In 2015, San Francisco's Department of Homelessness and Supportive Housing opened its first navigation center, with the hope of providing unhoused city residents an alternative to traditional shelters, some of which have strict eligibility requirements. The center welcomed individuals with family members and pets and provided easy access to secure storage facilities, bathrooms, and supportive services.
The model proved successful. Navigation centers with varied amenities began popping up around the state, including the Homeless Navigation Center for City of Los Angeles’s Council District 8 (Navig8), which opened in January. Designed by the local firm John Friedman Alice Kimm Architects, Navig8 is a modular, two-story structure with a colorful façade and striking street presence, embodying the project's essential role in the community. "We wanted to create a place that wasn't hidden and that has an impact on the community," Friedman says.
But when JFAK, a firm known for its civic-minded work and finesse with modular construction, began working on NAVIG8, they had questions. "When we started the project, there was really no precedent that we could study in terms of this kind of mixed services building," explains Alice Kimm, FAIA, co-founding principal of JFAK.
The JFAK team visited other navigation centers in the area, but it struggled to find publicly available information that would allow the firm to "get the work done quickly," Kimm says. "It was crazy how difficult it was and how much slowed us down."
JFAK began asking around and found that it wasn't the only firm to encounter roadblocks when designing supportive facilities. Adequate resources on everything from best design practices to navigating city zoning policies seemed in short supply. "When we spoke to people, colleagues who were working on projects as well, it was the same story," Friedman says. "I mean, the entitlements process is so mindbogglingly difficult, even though this is supposed to be an emergency situation."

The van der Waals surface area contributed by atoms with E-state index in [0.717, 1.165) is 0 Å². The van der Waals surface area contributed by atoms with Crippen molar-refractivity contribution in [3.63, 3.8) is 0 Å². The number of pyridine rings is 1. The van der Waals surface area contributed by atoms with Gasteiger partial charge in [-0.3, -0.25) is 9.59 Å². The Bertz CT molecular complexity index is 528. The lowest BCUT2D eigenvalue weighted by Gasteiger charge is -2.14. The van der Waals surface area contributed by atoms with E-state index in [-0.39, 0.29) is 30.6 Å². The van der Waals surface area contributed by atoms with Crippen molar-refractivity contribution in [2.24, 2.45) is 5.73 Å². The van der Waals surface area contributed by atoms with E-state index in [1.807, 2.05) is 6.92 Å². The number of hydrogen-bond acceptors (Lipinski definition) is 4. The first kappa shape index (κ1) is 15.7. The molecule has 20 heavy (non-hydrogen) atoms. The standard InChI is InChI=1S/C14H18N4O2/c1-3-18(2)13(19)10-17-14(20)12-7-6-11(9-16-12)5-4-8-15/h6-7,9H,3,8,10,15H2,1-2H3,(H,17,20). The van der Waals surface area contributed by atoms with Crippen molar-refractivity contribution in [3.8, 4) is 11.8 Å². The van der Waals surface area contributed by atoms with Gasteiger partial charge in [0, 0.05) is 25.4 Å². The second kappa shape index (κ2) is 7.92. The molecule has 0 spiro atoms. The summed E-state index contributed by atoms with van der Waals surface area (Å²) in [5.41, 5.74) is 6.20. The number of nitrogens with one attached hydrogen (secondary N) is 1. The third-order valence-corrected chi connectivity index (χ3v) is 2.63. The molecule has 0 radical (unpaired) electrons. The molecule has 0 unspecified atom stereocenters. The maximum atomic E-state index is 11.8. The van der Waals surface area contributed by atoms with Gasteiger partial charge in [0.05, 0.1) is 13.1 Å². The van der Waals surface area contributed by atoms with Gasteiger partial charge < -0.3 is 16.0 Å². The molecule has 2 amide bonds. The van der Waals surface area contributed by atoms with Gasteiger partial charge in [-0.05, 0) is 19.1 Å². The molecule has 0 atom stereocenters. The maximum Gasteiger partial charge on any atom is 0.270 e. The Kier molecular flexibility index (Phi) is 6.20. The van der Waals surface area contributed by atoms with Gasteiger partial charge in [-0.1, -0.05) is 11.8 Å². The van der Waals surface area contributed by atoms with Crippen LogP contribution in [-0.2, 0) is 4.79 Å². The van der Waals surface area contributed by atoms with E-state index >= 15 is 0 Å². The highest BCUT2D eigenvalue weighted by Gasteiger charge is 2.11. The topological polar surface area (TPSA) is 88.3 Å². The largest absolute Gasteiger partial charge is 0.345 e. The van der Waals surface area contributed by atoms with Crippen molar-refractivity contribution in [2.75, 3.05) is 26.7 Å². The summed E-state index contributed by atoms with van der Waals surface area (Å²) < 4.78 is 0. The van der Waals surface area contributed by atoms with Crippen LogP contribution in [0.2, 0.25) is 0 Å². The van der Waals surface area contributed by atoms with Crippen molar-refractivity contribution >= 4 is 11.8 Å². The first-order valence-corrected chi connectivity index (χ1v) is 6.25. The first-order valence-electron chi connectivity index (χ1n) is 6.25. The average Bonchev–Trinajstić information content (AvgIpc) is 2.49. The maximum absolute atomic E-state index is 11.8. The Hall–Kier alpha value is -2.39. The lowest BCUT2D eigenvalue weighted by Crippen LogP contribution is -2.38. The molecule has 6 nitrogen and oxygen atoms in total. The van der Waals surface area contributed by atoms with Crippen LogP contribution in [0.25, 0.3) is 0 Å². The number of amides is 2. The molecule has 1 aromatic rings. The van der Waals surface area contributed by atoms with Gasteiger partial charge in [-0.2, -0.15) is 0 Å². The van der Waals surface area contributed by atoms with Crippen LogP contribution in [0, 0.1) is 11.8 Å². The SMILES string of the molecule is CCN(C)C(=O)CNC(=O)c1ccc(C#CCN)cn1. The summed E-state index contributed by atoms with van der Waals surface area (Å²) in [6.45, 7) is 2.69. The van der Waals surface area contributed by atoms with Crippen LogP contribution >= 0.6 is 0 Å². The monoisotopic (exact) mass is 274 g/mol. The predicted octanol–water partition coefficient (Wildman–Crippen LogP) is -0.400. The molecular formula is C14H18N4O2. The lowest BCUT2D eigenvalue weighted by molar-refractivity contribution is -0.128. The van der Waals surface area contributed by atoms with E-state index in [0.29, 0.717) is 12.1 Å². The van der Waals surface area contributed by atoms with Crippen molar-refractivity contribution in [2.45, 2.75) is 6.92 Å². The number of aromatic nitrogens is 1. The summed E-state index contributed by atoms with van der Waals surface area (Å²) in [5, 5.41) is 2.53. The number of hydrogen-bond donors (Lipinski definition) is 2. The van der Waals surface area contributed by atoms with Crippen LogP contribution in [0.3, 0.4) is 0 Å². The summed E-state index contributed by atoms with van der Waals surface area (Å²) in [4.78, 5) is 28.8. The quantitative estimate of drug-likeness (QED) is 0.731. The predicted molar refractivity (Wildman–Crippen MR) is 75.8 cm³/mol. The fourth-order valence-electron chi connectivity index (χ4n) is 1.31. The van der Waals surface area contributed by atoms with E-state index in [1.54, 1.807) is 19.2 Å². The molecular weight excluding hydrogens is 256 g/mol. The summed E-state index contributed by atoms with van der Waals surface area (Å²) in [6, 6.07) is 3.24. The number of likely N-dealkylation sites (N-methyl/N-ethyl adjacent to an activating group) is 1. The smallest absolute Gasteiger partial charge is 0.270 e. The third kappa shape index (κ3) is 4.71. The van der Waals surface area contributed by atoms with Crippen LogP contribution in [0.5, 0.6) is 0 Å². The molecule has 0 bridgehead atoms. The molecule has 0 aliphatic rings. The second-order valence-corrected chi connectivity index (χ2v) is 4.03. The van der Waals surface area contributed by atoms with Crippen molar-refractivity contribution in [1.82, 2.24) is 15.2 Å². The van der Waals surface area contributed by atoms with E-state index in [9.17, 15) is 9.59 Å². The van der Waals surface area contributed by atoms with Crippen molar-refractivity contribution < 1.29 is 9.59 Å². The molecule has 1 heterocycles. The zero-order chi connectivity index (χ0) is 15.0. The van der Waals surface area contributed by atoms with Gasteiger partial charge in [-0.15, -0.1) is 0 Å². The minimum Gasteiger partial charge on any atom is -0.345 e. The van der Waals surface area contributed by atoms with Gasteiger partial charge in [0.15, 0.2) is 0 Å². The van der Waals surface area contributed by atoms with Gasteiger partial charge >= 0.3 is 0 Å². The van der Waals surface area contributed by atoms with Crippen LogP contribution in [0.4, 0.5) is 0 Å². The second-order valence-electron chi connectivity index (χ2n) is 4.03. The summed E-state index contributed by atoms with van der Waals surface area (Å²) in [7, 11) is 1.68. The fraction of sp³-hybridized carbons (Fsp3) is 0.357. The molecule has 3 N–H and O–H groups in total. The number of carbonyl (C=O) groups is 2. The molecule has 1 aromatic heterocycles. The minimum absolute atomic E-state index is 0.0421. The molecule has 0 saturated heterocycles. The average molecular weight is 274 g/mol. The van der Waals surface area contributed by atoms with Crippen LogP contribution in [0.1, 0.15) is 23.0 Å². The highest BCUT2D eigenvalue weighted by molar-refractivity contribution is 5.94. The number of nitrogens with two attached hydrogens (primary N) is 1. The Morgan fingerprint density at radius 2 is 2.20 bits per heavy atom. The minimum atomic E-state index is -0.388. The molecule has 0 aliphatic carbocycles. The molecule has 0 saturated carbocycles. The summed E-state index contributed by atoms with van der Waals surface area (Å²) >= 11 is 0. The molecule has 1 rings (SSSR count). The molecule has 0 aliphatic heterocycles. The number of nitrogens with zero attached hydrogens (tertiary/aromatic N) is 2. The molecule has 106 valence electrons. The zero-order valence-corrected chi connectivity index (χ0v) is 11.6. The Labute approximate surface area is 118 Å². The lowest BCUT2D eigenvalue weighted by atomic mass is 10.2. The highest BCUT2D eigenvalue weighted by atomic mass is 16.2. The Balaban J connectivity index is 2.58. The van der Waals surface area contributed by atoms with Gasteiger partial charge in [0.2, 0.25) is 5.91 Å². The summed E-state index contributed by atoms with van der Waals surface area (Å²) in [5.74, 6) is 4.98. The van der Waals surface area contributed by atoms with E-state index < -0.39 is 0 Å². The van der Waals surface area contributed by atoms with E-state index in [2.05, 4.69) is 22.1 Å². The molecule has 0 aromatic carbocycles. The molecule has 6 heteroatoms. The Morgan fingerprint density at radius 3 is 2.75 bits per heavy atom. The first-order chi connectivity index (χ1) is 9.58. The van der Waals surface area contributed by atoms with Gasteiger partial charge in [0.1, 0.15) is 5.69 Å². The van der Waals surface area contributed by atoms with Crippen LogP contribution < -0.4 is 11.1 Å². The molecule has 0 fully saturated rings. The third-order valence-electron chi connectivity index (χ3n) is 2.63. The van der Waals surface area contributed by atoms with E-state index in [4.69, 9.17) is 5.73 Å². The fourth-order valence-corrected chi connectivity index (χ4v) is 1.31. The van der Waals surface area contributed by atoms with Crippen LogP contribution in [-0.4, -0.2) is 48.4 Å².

So the firm decided to build its own resource, developing a centralized, online platform dubbed the Open Source Homelessness Initiative. Over time, JFAK will fill the database, which launched in June, with advice on projects, resources, and arts aimed at helping architects and developers eradicate homelessness. Project case studies—which could range from infrastructure and public spaces to permanent supportive housing, such as Lorcan O’Herlihy Architects' MLK1101 Supportive Housing in Los Angeles—will include intake form questionnaires with firms that highlight successful, and not so successful, techniques.
"Just posting pictures of the projects isn't really going to be that helpful," Kimm says. "And a whole portion of that intake form has to do with lessons learned: what worked, what did not work, what should be avoided ... and suggestions for how things can be improved."
Firms can submit their own projects directly to OSHI's website, but JFAK wants to ensure that the projects they showcase are feasible. "I wanted to hop straight on price and make sure that we're doing things that are absolutely replicable," Friedman says.
Equally as important as OSHI's project case studies will be the platform's emphasis on the of perspective of currently and formerly houseless people through its forthcoming stories section—which will feature firsthand experiences, preferences, and design opinions of those in supportive housing—and the arts section. "The arts section by nature is telling the stories of a lot of [unhoused individuals], because a lot of the artists whose work is represented on our site are themselves homeless," Kimm says.
In the coming months, JFAK will build OSHI's project database, hoping that the accessible resource will draw attention to the larger issues underlying homelessness. "Just building some big housing projects and throwing people in there is not going to solve the problem," Kimm says. "The design of the housing itself has not taken into consideration what [the needs of unhoused people] are."
By highlighting these needs and effective ways to meet them, Kimm hopes that OHSI will "[lay] open some of these pathways to getting stuff done." As the database grows, OSHI will organize projects into increasingly specific subcategories that highlight repeat issues, whether they take the form of design or policy flaws. With that information available, Friedman says, "people can come in and study them."